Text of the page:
The manufacturing industry is currently facing a shortage of workers across the entire sector, and for individual companies, that often translates into hot competition for highly qualified employees. Unfortunately, even if you can attract talent initially, it's not always easy to retain it, because there are always strong offers out there for those who have experience.
The question, then, is what you can do to get a better handle on worker retention once you have brought them in? We have a few suggestions that should help:
1) Get a better understanding of why people leave
When someone is resigning from your company — whether to go to another business in the same industry or to leave the sector altogether — it helps to understand why, according to Fond. If in your exit interviews you hear about the same issues over and over, it's likely that this is a problem that is driving people away from your business, and gives you an action item to look for.
2) Tighten up worker safety
A manufacturing facility can, of course, be a dangerous place to work — or it can at least be perceived that way, Fond added. For that reason, you need to be highly conspicuous about your safety efforts and make sure your workers know you have their backs, especially if you use any hazardous materials in your facility. This starts with better safety training and more effective PPE.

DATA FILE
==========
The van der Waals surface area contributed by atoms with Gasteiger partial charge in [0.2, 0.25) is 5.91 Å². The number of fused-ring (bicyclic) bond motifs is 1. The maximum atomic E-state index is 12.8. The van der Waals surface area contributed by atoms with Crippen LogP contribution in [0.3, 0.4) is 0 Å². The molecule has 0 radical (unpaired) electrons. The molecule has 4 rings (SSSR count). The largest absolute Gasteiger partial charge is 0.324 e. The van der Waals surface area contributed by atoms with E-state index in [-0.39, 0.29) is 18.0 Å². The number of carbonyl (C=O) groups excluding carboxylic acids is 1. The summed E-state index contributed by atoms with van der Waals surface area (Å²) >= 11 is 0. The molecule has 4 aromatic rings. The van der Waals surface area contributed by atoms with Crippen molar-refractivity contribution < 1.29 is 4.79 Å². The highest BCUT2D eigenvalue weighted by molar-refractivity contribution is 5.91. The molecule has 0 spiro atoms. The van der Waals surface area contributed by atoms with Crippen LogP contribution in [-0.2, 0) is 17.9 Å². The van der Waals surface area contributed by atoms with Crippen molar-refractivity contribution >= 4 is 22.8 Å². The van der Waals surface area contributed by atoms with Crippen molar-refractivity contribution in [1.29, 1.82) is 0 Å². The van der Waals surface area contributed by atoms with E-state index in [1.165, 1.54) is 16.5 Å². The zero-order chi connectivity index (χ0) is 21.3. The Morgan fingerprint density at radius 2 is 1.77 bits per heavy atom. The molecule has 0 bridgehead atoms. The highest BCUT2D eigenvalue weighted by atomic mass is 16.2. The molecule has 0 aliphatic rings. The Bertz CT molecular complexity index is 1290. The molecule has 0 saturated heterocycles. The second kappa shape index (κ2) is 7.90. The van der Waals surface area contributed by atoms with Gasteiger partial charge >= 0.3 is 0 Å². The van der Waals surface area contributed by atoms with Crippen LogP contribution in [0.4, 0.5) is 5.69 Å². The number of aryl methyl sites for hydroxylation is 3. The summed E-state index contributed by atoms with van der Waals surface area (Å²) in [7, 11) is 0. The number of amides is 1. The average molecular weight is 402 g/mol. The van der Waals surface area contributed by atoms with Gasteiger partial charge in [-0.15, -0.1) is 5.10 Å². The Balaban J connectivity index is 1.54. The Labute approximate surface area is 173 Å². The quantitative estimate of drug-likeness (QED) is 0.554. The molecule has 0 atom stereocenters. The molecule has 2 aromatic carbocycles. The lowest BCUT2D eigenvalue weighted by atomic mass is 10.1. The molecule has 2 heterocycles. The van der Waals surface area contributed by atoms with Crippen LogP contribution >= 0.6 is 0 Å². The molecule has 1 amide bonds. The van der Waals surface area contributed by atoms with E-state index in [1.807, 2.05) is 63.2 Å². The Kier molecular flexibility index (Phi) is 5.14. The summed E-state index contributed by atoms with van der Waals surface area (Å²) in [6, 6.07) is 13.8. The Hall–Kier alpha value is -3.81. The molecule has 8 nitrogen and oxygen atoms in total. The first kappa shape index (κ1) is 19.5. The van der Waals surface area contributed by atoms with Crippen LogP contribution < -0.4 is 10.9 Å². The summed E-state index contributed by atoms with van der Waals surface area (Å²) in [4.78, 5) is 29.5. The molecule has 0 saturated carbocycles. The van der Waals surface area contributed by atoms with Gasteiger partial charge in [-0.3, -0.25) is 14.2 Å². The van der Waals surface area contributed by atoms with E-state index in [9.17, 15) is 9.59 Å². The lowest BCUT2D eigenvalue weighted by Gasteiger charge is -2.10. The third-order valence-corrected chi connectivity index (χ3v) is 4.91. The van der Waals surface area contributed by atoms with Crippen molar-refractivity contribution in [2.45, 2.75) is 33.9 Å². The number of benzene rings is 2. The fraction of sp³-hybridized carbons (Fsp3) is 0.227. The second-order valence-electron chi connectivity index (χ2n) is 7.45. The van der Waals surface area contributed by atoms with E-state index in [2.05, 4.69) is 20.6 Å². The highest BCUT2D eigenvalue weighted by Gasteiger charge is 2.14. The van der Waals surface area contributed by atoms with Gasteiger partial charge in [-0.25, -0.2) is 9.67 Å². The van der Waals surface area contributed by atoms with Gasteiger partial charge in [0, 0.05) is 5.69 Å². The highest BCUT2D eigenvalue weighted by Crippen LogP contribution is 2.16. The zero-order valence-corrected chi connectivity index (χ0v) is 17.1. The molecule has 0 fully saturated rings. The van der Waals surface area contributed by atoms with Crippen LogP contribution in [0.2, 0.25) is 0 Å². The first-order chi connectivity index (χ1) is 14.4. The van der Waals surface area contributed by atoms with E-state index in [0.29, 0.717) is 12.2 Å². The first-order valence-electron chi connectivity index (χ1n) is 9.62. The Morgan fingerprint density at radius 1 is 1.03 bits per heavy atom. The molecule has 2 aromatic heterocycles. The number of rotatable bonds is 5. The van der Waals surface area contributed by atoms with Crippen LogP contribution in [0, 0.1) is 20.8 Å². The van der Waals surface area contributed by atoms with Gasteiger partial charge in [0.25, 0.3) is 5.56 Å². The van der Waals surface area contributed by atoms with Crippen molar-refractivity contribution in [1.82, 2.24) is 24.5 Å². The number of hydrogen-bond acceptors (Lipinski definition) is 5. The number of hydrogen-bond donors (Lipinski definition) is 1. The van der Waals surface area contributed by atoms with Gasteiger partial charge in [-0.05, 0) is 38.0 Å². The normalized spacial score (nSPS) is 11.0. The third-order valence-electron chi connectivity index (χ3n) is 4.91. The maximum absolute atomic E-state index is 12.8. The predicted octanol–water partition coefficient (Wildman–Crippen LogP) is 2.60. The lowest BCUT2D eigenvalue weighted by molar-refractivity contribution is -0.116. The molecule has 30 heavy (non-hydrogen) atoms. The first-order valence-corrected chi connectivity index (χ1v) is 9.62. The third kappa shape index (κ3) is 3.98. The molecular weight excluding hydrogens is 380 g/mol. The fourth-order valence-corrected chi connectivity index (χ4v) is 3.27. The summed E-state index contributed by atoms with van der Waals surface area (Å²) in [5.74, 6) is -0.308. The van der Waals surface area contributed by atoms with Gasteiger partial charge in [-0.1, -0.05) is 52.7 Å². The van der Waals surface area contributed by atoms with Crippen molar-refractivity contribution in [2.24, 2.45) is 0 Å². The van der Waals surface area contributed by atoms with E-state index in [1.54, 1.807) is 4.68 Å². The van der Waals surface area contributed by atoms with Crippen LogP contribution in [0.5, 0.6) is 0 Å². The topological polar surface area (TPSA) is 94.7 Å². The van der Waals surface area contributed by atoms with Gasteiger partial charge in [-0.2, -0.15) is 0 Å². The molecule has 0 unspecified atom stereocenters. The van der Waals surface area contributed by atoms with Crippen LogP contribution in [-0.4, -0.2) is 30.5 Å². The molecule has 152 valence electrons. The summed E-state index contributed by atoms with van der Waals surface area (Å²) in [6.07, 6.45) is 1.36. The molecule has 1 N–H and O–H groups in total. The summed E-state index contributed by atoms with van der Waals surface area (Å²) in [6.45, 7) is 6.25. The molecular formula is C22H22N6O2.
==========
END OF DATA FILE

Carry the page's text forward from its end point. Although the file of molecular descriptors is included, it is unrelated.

3) Invest in development
Sometimes, workers in any industry will be more willing to move on from a current employer because they think they are stagnating in their current roles, according to Performance Solutions by Milliken. As a result, consider making skills development an organizational priority and make sure you're careful to promote from within whenever new positions open up.
4) Empower employees to speak up about issues they face
Your employees may feel that there is a pervasive or persistent issue that makes their jobs more difficult or has them dreading showing up to work every day, but that they can't bring it up with anyone, Performance Solutions by Milliken noted. Even if it's a note submitted anonymously, your workers should be assured their concerns will be heard and, if needed, addressed. Making this a highly conspicuous aspect of your management efforts should go a long way toward improving morale.
5) Crunch the numbers
Often, you might not even realize you have a problem with employee turnover until you sit down and look at the data, according to Engineered Mechanical Systems. If, over the course of a year, you tend to lose more employees than you bring in, the simple fact of understanding that can help you take a more comprehensive view of your situation.
6) Improve HR processes
Finally, it can be a good idea to make sure you have a robust human resources department that can continually monitor all of these issues and more, Engineered Mechanical Systems advised. This can assist in identifying problems before they present themselves in the form of worker dissatisfaction and, eventually, turnover.